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HR Roundup: Hospital Layoffs Are Full of Excuses

Chelsea Rice, for HealthLeaders Media, September 23, 2013

Minimum wages and OT mandated for home health workers

Last Tuesday, the Department of Labor's Wage and Hour Division approved the final rule expanding the Fair Labor Standards Act's minimum wage and overtime protections to home health care workers. Two million direct care workers, home health aides, personal care aides, and certified nursing assistants will be affected by this change, a group whose work falls under "domestic services" and whose federal labor laws haven't been updated in 38 years.

Direct care workers remain one of the lowest-paid sectors of the service sector, and so improving their training, as well as the quality of the care provided by these workers, was becoming increasingly difficult.

Effective January 1, 2015, the exemptions to minimum wage for those who simply provide "companionship services" now can only be claimed by individuals, and no longer by staffing agencies. Those workers are defined as individuals who are hired primarily for companionship, protection, and basic care needs by an elderly individual or their family, now excluding any direct care workers who provide services that require medical training.

The overtime pay protections can substantially raise the salaries of these workers, who often work long hours to care for people needing independent, round-the-clock care. Medicare and Medicaid costs are expected to increase by under three-tenths of 1% of what federal and state governments spend on the program.

The final rule, according to the Department of Labor, reflects the trend that more elderly wish to have their medical care provided at home instead of a nursing or long-term care facility, and increasingly rely on home care professionals with medical training.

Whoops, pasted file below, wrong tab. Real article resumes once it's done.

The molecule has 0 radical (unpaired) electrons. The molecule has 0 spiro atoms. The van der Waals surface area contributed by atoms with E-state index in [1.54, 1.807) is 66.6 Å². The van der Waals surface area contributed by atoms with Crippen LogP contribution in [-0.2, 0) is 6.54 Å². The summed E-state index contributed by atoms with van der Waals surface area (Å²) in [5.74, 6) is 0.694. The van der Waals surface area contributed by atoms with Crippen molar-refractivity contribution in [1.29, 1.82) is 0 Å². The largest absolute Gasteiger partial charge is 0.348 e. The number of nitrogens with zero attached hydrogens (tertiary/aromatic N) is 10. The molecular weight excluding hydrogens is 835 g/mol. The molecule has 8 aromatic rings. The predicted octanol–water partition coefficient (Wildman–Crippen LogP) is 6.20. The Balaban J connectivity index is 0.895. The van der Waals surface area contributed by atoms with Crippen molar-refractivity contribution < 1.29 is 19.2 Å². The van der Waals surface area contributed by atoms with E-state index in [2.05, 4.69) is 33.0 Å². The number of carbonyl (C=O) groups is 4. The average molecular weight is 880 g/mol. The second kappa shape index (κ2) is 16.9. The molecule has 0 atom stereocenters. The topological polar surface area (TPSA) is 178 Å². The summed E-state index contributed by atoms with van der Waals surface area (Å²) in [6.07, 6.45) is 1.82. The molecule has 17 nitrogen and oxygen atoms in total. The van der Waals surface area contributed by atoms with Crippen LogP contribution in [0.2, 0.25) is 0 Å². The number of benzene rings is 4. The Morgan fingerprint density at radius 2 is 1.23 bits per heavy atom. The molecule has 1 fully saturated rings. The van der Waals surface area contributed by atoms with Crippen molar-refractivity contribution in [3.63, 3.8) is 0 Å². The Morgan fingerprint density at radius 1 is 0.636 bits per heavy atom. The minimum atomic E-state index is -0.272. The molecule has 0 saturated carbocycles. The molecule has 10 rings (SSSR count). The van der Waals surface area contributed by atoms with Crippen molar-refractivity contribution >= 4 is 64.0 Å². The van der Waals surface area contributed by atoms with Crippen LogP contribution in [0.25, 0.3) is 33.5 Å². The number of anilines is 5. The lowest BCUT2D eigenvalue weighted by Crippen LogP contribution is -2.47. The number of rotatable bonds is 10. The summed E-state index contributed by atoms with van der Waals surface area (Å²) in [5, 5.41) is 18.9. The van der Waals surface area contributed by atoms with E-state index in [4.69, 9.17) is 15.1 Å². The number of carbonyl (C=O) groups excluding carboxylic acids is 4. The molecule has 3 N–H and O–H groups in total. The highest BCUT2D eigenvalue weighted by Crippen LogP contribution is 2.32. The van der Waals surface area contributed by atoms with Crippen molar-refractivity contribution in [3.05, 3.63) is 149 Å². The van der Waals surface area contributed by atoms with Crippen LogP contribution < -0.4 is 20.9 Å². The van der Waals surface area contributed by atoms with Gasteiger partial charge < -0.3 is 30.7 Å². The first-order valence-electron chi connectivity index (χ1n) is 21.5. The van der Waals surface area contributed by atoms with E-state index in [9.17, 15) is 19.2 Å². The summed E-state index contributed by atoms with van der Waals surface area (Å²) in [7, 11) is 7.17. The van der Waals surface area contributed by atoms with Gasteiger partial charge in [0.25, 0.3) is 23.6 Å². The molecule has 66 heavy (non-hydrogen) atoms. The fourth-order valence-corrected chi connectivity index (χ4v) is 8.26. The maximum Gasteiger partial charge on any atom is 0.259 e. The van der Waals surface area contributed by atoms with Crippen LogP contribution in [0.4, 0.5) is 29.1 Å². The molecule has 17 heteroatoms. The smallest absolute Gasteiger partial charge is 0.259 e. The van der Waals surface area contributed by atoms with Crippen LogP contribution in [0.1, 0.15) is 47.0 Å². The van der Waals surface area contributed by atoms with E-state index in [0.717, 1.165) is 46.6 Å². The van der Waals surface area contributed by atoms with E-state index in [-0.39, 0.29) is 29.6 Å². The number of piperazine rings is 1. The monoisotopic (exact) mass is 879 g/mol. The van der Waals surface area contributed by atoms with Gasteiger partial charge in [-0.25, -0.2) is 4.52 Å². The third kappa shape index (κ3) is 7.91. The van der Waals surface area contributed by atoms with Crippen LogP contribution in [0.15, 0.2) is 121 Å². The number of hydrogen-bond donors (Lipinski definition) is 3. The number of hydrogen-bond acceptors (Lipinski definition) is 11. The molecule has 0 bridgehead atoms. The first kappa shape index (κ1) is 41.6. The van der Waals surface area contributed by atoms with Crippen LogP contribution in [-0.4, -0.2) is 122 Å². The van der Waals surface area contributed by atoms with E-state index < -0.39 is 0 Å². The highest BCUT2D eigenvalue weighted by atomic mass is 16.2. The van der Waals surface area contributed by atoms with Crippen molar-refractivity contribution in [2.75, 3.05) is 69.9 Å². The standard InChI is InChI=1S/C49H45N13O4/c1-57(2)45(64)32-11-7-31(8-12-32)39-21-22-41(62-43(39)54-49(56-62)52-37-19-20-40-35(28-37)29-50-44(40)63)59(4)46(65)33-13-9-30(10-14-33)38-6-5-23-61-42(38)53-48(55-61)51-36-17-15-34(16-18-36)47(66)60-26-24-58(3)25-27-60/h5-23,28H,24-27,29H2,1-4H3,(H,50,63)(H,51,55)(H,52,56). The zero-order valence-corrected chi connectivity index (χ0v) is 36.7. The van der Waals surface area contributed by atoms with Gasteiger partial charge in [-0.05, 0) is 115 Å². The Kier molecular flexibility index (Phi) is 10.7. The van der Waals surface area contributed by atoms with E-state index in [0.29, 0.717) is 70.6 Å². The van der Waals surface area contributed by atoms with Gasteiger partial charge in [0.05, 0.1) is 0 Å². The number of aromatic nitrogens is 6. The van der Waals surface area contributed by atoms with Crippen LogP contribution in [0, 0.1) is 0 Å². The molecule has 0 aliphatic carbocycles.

Chelsea Rice is an associate editor for HealthLeaders Media.
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3 comments on "HR Roundup: Hospital Layoffs Are Full of Excuses"


Charles M (9/25/2013 at 4:45 PM)
Not much meat at all in the article to back up the opinionated headline and first paragraph. Not HealthLeaders typical excellent reporting. Disappointed.

Tom Gee (9/24/2013 at 4:40 PM)
I can't speak for a Cleveland Clinic or Vanderbilt which may definitely be reorganizing their large organizations, but as a small rural hospital that has recently laid off staff, we are doing so as a direct result of the cuts included in the Affordable Care Act and the Sequestration cuts under the budget deficit fiasco. In our system there are definitely the haves and have nots and rural hospitals are in a very vulnerable postion due these cuts. Threats by our state and others to not implement the expanded Medicaid or unisured benefits of the Affordable Care Act create even more uncertainty.

bettynoyes (9/23/2013 at 5:23 PM)
Whatever happens, for whatever reasons, what holds the key to success in quality, safety, and costs, is the front line managers ability to communicate and manage the complex change with their staff. Giving them the skills will reap benefits!